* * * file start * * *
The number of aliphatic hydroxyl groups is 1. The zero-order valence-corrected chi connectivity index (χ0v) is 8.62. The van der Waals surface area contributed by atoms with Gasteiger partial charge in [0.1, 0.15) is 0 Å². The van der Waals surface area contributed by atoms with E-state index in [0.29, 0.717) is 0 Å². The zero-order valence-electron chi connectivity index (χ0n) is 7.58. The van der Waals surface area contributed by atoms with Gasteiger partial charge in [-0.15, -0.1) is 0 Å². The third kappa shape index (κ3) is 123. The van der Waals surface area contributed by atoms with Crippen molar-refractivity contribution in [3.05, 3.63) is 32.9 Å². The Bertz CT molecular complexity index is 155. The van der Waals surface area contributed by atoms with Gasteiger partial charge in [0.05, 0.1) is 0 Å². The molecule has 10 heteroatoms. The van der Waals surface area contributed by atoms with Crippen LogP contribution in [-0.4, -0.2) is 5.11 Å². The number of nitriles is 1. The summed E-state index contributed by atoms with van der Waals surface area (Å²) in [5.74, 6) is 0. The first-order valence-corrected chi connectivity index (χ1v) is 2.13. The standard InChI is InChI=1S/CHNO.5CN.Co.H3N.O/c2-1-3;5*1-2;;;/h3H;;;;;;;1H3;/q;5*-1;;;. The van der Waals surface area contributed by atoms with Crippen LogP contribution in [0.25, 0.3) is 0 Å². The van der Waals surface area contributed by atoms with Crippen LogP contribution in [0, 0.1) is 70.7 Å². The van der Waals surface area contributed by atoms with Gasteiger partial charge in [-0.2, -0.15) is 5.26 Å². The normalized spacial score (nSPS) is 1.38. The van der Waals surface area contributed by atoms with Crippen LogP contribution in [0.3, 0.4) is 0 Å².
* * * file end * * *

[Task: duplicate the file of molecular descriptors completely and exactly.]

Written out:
The number of aliphatic hydroxyl groups is 1. The zero-order valence-corrected chi connectivity index (χ0v) is 8.62. The van der Waals surface area contributed by atoms with Gasteiger partial charge in [0.1, 0.15) is 0 Å². The van der Waals surface area contributed by atoms with E-state index in [0.29, 0.717) is 0 Å². The zero-order valence-electron chi connectivity index (χ0n) is 7.58. The van der Waals surface area contributed by atoms with Gasteiger partial charge in [-0.15, -0.1) is 0 Å². The third kappa shape index (κ3) is 123. The van der Waals surface area contributed by atoms with Crippen molar-refractivity contribution in [3.05, 3.63) is 32.9 Å². The Bertz CT molecular complexity index is 155. The van der Waals surface area contributed by atoms with Gasteiger partial charge in [0.05, 0.1) is 0 Å². The molecule has 10 heteroatoms. The van der Waals surface area contributed by atoms with Crippen LogP contribution in [-0.4, -0.2) is 5.11 Å². The number of nitriles is 1. The summed E-state index contributed by atoms with van der Waals surface area (Å²) in [5.74, 6) is 0. The first-order valence-corrected chi connectivity index (χ1v) is 2.13. The standard InChI is InChI=1S/CHNO.5CN.Co.H3N.O/c2-1-3;5*1-2;;;/h3H;;;;;;;1H3;/q;5*-1;;;. The van der Waals surface area contributed by atoms with Crippen LogP contribution in [0.25, 0.3) is 0 Å². The van der Waals surface area contributed by atoms with Crippen LogP contribution in [0, 0.1) is 70.7 Å². The van der Waals surface area contributed by atoms with Gasteiger partial charge in [-0.2, -0.15) is 5.26 Å². The normalized spacial score (nSPS) is 1.38. The van der Waals surface area contributed by atoms with Crippen LogP contribution in [0.3, 0.4) is 0 Å².